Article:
The NCAA Division I Infractions Appeals Committee (“Committee”) recently reviewed the Committee on Infractions’ (“COI”) decision relating to Saint Mary’s College of California (“SMC”). COI found that SMC violated multiple NCAA bylaws and the case included allegations of intentional violations of NCAA bylaws concerning impermissible recruiting inducements provided to prospective student-athletes and unethical conduct on the part of a then assistant men’s basketball coach who later became the director of men’s basketball operations, as well as extra benefits, a failure to promote an atmosphere for compliance and a failure to monitor by the head men’s basketball coach. COI, therefore, issued substantial penalties including four years of probation and reduction in grant-in-aids for men’s basketball. A more thorough analysis of COI’s decision can be found here.
On appeal, SMC asserted that specific penalties for the reduction of grants-in-aid, restrictions on foreign tours, and limitations on skill instruction should be set aside. Subsequently, SMC withdrew their appeal of restrictions on foreign tours and limitations on skill instruction. SMC then argued that the reduction on grants-in-aid is “excessive such that it constitutes an abuse of discretion.”
In reviewing the penalties imposed by COI, the Committee set forth the standard for abuse of discretion, according to the Alabama State University case, as follows:
“[A]n abuse of discretion in the imposition of a penalty occurs if the penalty: (1) was not based on a correct legal standard or was based on the misapprehension of the underlying substantive legal principles; (2) was based on a clearly erroneous factual finding; (3) failed to consider and weigh material factors; (4) was based on a clear error of judgment, such that the imposition was arbitrary, capricious, or irrational; or (5) was based in significant part on one or more irrelevant or improper factors.”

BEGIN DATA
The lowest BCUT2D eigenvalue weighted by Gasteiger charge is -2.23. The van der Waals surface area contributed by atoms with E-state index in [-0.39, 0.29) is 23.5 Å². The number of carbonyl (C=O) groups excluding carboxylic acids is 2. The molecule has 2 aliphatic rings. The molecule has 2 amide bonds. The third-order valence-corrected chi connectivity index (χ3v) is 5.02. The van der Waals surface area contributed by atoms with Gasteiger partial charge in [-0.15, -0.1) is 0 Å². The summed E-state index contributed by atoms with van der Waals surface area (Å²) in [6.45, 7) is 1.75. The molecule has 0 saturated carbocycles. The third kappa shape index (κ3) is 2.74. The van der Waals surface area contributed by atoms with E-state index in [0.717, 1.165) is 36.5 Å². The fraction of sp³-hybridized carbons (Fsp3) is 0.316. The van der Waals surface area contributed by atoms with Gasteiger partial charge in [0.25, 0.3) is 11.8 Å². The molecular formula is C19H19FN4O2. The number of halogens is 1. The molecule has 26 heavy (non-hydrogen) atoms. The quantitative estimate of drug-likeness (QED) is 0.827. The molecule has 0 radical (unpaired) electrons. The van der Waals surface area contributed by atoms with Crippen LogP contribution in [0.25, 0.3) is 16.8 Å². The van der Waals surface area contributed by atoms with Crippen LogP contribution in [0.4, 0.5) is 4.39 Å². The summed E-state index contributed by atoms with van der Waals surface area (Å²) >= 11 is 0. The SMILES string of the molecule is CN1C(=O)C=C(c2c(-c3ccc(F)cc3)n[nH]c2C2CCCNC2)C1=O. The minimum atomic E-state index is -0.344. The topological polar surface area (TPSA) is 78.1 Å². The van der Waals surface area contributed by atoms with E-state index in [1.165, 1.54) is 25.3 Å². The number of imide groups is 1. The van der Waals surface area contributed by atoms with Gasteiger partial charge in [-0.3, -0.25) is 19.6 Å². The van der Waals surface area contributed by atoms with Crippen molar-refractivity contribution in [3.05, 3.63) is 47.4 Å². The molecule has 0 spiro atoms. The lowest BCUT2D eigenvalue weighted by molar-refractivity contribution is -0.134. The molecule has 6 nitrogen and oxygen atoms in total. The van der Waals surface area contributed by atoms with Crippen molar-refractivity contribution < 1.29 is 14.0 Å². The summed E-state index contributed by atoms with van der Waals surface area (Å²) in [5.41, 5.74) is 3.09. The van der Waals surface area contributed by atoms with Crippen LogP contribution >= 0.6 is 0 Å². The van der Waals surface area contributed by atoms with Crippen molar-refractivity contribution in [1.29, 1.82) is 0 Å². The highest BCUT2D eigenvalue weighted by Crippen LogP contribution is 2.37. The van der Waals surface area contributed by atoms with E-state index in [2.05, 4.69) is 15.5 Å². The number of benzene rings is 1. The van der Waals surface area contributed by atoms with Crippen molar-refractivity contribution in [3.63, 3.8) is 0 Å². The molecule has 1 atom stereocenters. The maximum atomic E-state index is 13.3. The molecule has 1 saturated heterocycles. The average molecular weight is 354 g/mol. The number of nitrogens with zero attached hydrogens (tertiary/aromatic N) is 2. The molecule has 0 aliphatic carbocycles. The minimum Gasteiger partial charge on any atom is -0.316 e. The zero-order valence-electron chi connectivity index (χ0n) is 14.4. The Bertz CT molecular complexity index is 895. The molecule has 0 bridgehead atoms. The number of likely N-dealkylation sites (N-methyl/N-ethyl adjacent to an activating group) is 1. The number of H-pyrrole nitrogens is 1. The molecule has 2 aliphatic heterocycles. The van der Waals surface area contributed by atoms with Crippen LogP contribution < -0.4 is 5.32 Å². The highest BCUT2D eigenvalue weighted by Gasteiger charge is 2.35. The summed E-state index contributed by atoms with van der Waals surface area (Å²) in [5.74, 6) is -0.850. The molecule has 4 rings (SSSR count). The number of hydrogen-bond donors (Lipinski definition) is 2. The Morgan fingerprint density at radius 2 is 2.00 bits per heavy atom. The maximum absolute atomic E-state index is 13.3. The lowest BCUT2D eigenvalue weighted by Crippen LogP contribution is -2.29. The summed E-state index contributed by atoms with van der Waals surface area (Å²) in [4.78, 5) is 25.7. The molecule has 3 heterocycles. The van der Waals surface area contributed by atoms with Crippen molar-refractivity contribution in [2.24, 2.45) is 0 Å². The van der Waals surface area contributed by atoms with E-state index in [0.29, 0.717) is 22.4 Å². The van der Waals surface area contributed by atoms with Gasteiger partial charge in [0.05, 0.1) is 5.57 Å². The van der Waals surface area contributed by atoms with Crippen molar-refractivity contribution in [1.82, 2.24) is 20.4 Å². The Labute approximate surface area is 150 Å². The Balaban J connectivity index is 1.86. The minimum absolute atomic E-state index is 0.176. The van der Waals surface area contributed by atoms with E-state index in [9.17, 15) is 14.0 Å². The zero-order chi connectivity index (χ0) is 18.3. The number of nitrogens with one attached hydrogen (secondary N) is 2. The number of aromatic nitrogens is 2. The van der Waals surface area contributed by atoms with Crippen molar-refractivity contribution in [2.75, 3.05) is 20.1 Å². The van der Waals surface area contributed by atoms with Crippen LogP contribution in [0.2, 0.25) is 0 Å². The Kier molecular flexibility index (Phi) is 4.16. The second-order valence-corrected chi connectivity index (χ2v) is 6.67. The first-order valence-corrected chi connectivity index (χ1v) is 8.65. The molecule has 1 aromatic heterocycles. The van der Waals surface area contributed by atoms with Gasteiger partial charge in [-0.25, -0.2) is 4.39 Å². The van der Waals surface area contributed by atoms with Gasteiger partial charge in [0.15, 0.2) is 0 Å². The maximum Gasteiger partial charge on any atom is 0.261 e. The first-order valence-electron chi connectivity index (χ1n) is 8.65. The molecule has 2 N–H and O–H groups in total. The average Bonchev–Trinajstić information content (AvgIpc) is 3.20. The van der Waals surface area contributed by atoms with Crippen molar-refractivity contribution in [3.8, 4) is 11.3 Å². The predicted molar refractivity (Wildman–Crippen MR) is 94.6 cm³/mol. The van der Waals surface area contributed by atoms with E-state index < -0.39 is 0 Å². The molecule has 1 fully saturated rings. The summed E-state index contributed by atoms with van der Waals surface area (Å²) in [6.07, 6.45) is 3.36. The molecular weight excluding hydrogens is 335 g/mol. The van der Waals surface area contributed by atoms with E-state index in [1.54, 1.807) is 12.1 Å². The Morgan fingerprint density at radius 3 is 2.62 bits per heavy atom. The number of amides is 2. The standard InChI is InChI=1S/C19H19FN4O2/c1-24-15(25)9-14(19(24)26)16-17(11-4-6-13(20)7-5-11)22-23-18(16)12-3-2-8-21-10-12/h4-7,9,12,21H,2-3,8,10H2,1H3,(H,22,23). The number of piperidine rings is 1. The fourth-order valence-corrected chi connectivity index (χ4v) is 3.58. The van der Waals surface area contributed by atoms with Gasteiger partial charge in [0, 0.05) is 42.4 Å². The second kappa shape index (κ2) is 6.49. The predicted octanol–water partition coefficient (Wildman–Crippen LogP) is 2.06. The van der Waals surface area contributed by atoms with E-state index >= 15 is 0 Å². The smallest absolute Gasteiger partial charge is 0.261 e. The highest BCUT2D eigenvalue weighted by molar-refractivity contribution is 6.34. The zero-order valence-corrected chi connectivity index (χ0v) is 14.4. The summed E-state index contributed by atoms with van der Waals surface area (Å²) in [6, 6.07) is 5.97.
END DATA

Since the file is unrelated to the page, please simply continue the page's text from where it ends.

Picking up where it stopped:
SMC argued that the additional grant-in-aid penalties imposed by COI are excessive in light of previous cases, specifically when compared to what SMC believed were similar violations in the University of Connecticut case. The Committee, however, stated that even if they agree with SMC’s argument, it is required to only determine whether the penalty was excessive based on an abuse of discretion standard. As such, the Committee noted that the record does not support SMC’s contentions. The Committee further noted that COI has significant discretion in its ability to fashion appropriate penalties for the overall infractions at issue in a particular case. The Committee will not find an abuse of discretion in an instance where a review of previous cases results in reasonable differences of opinion as to the application to the current case before COI. Accordingly, the Committee upheld the penalties on reduction of grants-in-aid.